I heard about this book on a podcast and I was really excited to give it a go, but alas, as much as I loved the visuals in the book I simply couldn’t get into the story for some reason.
Dark Matter, by Blake Crouch – 😎😎😎
I found this book in an article on The Verge about upcoming sci-fi books and really REALLY enjoyed this book (more from Crouch in a minute).
Unsubscribe, by Jocelyn K. Glei – 😎
I’ve been able to get a solid grip on my use of email before reading this book, but it’s a GREAT refresher and an important read if you feel like your email inbox controls your life.
Scrappy Little Nobody, by Anna Kendrick – 🤧
I really wanted to enjoy this book, but I just never felt a strong connection to the words on the pages — sorry Anna (since I know you read my site – haha).
Originals, by Adam Grant – 🤧
Since these are my book reviews, I’m just being honest, but I get bored quickly with books that have 1,000 examples from other people and nothing from the author’s experience.
Act Accordingly, by Colin Wright – 😎 😎
I consider Colin a friend and for some odd reason had never picked up one of his books — I’m proud to say this was a very insightful read and I’ll be consuming many more books from that well-coiffed Colin guy.
Shoe Dog, by Phil Knight – 😎 😎 😎
I’ve been a Nike fan my entire life, but I, like many people, took what the media was saying about Nike at face value and was happy to read the perspective and stories straight from the shoe-wearing horse’s mouth.
The Subtle Art of Not Giving a F*ck, by Mark Manson – 😎 😎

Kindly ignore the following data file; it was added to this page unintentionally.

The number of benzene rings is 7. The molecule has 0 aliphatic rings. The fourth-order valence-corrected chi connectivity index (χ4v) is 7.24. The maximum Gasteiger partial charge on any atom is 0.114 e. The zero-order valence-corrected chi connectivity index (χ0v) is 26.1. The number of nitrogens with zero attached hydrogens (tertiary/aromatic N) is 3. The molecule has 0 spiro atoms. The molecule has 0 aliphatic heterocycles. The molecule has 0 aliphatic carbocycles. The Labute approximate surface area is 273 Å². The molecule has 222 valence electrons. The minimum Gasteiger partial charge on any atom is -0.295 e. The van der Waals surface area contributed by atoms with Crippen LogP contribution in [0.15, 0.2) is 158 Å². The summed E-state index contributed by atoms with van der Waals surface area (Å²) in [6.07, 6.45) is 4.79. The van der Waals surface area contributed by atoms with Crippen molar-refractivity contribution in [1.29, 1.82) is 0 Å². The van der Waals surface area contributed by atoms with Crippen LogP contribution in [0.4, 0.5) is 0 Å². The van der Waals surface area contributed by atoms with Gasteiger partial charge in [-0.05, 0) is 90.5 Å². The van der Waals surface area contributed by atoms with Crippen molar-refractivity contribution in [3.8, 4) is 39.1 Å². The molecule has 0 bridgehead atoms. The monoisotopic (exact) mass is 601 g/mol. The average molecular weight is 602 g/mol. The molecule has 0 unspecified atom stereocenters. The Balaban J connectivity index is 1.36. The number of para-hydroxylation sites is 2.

I thoroughly enjoy Mark Manson’s writing (especially this piece) and was happy to purchase his book and enjoy a much longer-form read from him. Even though I do a pretty good job of not giving a f*ck, if you don’t do a good job of that you should read this book.
The Girl With The Lower Back Tattoo, by Amy Schumer – 😎
You either enjoy Amy Schumer’s humor or your don’t, and I laugh out loud at all her vagina jokes so it’s a win for me!
Shift, by Hugh Howey – 😶
The second book in the Wool series, and while there were some good parts, I found myself thinking it didn’t quite hit the mark that Wool did.
Talking as Fast as I Can, by Lauren Graham – 😎 😎
My wife read this book next to me in bed and laughed out loud almost every single time she read it so I knew I had to give it a read even though I’ve never watched Gilmore Girls — Lauren’s writing was LOL-worthy, but I could see how this book wouldn’t be for everyone.
“Surely You’re Joking, Mr. Feynman!”, by Richard P. Feynman – 😶
I really wanted to enjoy Mr. Feynman’s book and I certainly did enjoy parts of it, but it felt like it took me forever to finish and I was never super excited to pick it back up and keep reading.
Creativity For Sale, by ME – 😎 #noshame